“That is so awkward! He always seemed so strange to me!”
“Who? He caught him in the washroom, puking?”
“You are kidding me! I don’t believe this!”
“He was beaten up?”
“Seniors… I don’t understand.”
I didn’t keep a track of time of how long I sat in the sweaty cafeteria, hearing loud noises all around me. I knew who they were talking about, but a part of me refused to believe. A part of me was adamant and held on to the fact that it was just a rumour, but when things started getting clearer and details appeared, I couldn’t help but storm out of the cafeteria and run to him.
“Why?” I almost cried, but not because I was sad for him, but I wanted to know why he didn’t tell me.
“As if you could make things fine,” he retorted.
“B-But-” I struggled to say something, but words caught up in my throat.
We sat in silence. He played with the edges of his shirt while I sat, motionless and cold. In a mirror world, it was seen as if our roles were reversed. He was no longer that easy-going popular boy who had a solution to everything. And I was no longer the quiet girl. Staying in his company had given me an ounce of confidence. I had made many friends by then, but he remained in my books.
But that one day, I felt confused. I felt like every bit of energy had been soaked out of my body, leaving me with an empty feeling.
“Why do you do this?” I asked.
He shrugged his shoulders before leaning back against the chair and pulling out something from his back pocket.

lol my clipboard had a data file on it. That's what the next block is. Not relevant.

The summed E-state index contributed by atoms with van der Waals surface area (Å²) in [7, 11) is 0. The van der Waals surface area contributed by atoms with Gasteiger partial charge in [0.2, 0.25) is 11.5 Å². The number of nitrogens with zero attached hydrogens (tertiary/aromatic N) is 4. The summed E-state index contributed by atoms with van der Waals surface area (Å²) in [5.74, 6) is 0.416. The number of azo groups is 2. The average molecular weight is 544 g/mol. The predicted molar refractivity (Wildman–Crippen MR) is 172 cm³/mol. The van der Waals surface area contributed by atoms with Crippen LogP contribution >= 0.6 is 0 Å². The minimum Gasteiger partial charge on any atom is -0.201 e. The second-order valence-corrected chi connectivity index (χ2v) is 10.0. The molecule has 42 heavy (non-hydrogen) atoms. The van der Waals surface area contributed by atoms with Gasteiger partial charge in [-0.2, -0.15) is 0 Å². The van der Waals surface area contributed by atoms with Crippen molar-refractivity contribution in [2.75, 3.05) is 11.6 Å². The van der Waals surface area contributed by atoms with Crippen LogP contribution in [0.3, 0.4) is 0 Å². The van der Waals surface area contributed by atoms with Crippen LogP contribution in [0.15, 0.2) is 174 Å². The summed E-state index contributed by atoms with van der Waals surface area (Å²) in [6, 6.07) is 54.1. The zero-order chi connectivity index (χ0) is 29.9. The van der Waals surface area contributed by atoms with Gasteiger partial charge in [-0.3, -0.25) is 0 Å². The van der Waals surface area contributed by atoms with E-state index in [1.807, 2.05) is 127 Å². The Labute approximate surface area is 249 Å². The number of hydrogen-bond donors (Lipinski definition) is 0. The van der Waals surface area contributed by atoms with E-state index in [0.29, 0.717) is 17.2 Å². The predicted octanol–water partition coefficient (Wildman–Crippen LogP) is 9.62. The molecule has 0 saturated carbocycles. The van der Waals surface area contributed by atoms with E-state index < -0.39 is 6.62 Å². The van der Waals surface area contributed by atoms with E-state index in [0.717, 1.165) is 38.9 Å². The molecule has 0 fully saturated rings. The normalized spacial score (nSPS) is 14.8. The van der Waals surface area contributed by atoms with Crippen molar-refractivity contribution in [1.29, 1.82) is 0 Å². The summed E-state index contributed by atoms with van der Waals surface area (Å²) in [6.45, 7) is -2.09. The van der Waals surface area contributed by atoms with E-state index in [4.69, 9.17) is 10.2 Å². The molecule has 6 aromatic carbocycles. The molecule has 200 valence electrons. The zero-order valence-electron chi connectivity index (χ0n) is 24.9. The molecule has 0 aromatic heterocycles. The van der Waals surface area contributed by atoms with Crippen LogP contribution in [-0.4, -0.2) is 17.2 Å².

“This,” he muttered, passing me an old photograph. There stood a little, chubby boy smiling giddily at the camera.
“That was me at some point,” he continued. “I was fat. I was ugly. The kids in the neighbourhood wouldn’t play with me. So, I wanted to become someone who would be loved. Someone people would admire.”
“Because I am this now,” he pointed at himself.
When I looked at him that day, I didn’t fail to notice how his shirt pressed against his flat chest and the way his collar bones stood out against his collar. That day, I didn’t fail to notice the many things that hid beneath his smile. Inside, he was hurting. Yet, he put on his best face, just to impress the world.
“It’s so embarrassing,” he said. “I thought nobody would ever find out.”
All those summers and springs melted in the pain that his eyes held. I felt betrayed. I felt almost useless, because even though I was so close to him, I could do nothing.
My lips quivered when he spoke the next words.
And just like that, he left.
No one saw him at school after that. But people talked about him. They said rude things. They told how pathetic it was.